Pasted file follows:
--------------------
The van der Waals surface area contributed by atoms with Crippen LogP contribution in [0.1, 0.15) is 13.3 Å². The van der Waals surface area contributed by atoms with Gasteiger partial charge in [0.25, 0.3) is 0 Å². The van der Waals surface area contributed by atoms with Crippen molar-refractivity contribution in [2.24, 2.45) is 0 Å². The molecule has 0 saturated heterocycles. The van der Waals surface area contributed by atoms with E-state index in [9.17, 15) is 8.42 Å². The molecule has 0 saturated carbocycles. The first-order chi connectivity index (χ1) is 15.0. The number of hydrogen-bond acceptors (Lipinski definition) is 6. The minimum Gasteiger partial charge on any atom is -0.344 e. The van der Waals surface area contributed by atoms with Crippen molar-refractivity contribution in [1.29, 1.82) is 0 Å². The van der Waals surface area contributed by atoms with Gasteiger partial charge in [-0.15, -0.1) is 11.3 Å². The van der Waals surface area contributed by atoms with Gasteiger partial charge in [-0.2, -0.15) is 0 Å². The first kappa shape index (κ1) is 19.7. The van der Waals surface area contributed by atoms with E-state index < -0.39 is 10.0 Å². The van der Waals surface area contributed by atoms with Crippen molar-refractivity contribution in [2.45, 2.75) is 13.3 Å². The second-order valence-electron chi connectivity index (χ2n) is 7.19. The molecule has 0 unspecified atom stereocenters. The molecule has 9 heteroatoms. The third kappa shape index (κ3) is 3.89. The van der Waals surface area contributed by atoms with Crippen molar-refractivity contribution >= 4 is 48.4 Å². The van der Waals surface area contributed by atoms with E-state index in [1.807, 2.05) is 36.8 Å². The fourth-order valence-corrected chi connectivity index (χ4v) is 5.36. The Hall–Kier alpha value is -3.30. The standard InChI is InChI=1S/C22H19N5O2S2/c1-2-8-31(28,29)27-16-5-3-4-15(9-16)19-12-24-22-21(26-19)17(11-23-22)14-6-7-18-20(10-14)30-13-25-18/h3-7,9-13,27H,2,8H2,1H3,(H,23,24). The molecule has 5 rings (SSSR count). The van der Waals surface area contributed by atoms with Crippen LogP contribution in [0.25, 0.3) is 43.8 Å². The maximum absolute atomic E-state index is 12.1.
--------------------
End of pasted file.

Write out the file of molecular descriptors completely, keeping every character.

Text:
The van der Waals surface area contributed by atoms with Crippen LogP contribution in [0.1, 0.15) is 13.3 Å². The van der Waals surface area contributed by atoms with Gasteiger partial charge in [0.25, 0.3) is 0 Å². The van der Waals surface area contributed by atoms with Crippen molar-refractivity contribution in [2.24, 2.45) is 0 Å². The molecule has 0 saturated heterocycles. The van der Waals surface area contributed by atoms with E-state index in [9.17, 15) is 8.42 Å². The molecule has 0 saturated carbocycles. The first-order chi connectivity index (χ1) is 15.0. The number of hydrogen-bond acceptors (Lipinski definition) is 6. The minimum Gasteiger partial charge on any atom is -0.344 e. The van der Waals surface area contributed by atoms with Crippen molar-refractivity contribution in [1.29, 1.82) is 0 Å². The van der Waals surface area contributed by atoms with Gasteiger partial charge in [-0.15, -0.1) is 11.3 Å². The van der Waals surface area contributed by atoms with Gasteiger partial charge in [-0.2, -0.15) is 0 Å². The first kappa shape index (κ1) is 19.7. The van der Waals surface area contributed by atoms with E-state index < -0.39 is 10.0 Å². The van der Waals surface area contributed by atoms with Crippen molar-refractivity contribution in [2.45, 2.75) is 13.3 Å². The second-order valence-electron chi connectivity index (χ2n) is 7.19. The molecule has 0 unspecified atom stereocenters. The molecule has 9 heteroatoms. The third kappa shape index (κ3) is 3.89. The van der Waals surface area contributed by atoms with Crippen molar-refractivity contribution >= 4 is 48.4 Å². The van der Waals surface area contributed by atoms with E-state index in [1.807, 2.05) is 36.8 Å². The fourth-order valence-corrected chi connectivity index (χ4v) is 5.36. The Hall–Kier alpha value is -3.30. The standard InChI is InChI=1S/C22H19N5O2S2/c1-2-8-31(28,29)27-16-5-3-4-15(9-16)19-12-24-22-21(26-19)17(11-23-22)14-6-7-18-20(10-14)30-13-25-18/h3-7,9-13,27H,2,8H2,1H3,(H,23,24). The molecule has 5 rings (SSSR count). The van der Waals surface area contributed by atoms with Crippen LogP contribution in [0.25, 0.3) is 43.8 Å². The maximum absolute atomic E-state index is 12.1.